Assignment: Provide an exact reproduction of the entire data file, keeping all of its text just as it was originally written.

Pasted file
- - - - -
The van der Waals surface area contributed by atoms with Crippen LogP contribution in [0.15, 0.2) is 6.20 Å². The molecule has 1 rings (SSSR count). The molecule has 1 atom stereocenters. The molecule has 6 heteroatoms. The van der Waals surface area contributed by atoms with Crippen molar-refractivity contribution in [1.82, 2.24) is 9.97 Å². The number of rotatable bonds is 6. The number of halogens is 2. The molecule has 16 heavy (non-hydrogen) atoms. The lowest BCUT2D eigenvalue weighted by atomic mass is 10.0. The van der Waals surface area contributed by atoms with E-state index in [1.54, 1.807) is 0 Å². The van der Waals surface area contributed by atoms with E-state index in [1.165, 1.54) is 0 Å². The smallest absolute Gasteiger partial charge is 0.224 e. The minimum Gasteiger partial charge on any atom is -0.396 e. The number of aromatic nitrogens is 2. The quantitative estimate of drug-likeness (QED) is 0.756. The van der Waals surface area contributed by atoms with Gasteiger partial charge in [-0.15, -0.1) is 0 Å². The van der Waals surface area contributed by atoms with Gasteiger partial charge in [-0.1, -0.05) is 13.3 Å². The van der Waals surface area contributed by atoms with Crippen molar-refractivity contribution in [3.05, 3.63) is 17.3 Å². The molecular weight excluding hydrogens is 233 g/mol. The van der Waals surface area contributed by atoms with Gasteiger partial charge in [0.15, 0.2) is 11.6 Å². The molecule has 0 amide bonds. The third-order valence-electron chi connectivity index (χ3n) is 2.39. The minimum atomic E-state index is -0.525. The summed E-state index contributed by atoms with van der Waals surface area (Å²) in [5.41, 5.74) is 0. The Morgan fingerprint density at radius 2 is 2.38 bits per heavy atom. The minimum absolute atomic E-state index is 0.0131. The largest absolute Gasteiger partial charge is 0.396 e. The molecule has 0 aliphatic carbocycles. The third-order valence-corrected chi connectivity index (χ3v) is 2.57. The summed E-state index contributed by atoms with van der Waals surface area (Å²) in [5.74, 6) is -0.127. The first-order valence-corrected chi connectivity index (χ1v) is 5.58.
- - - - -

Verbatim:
The van der Waals surface area contributed by atoms with Crippen LogP contribution in [0.15, 0.2) is 6.20 Å². The molecule has 1 rings (SSSR count). The molecule has 1 atom stereocenters. The molecule has 6 heteroatoms. The van der Waals surface area contributed by atoms with Crippen molar-refractivity contribution in [1.82, 2.24) is 9.97 Å². The number of rotatable bonds is 6. The number of halogens is 2. The molecule has 16 heavy (non-hydrogen) atoms. The lowest BCUT2D eigenvalue weighted by atomic mass is 10.0. The van der Waals surface area contributed by atoms with E-state index in [1.54, 1.807) is 0 Å². The van der Waals surface area contributed by atoms with E-state index in [1.165, 1.54) is 0 Å². The smallest absolute Gasteiger partial charge is 0.224 e. The minimum Gasteiger partial charge on any atom is -0.396 e. The number of aromatic nitrogens is 2. The quantitative estimate of drug-likeness (QED) is 0.756. The van der Waals surface area contributed by atoms with Gasteiger partial charge in [-0.15, -0.1) is 0 Å². The van der Waals surface area contributed by atoms with Gasteiger partial charge in [-0.1, -0.05) is 13.3 Å². The van der Waals surface area contributed by atoms with Crippen molar-refractivity contribution in [3.05, 3.63) is 17.3 Å². The molecular weight excluding hydrogens is 233 g/mol. The van der Waals surface area contributed by atoms with Gasteiger partial charge in [0.15, 0.2) is 11.6 Å². The molecule has 0 amide bonds. The third-order valence-electron chi connectivity index (χ3n) is 2.39. The minimum atomic E-state index is -0.525. The summed E-state index contributed by atoms with van der Waals surface area (Å²) in [5.41, 5.74) is 0. The Morgan fingerprint density at radius 2 is 2.38 bits per heavy atom. The minimum absolute atomic E-state index is 0.0131. The largest absolute Gasteiger partial charge is 0.396 e. The molecule has 0 aliphatic carbocycles. The third-order valence-corrected chi connectivity index (χ3v) is 2.57. The summed E-state index contributed by atoms with van der Waals surface area (Å²) in [5.74, 6) is -0.127. The first-order valence-corrected chi connectivity index (χ1v) is 5.58.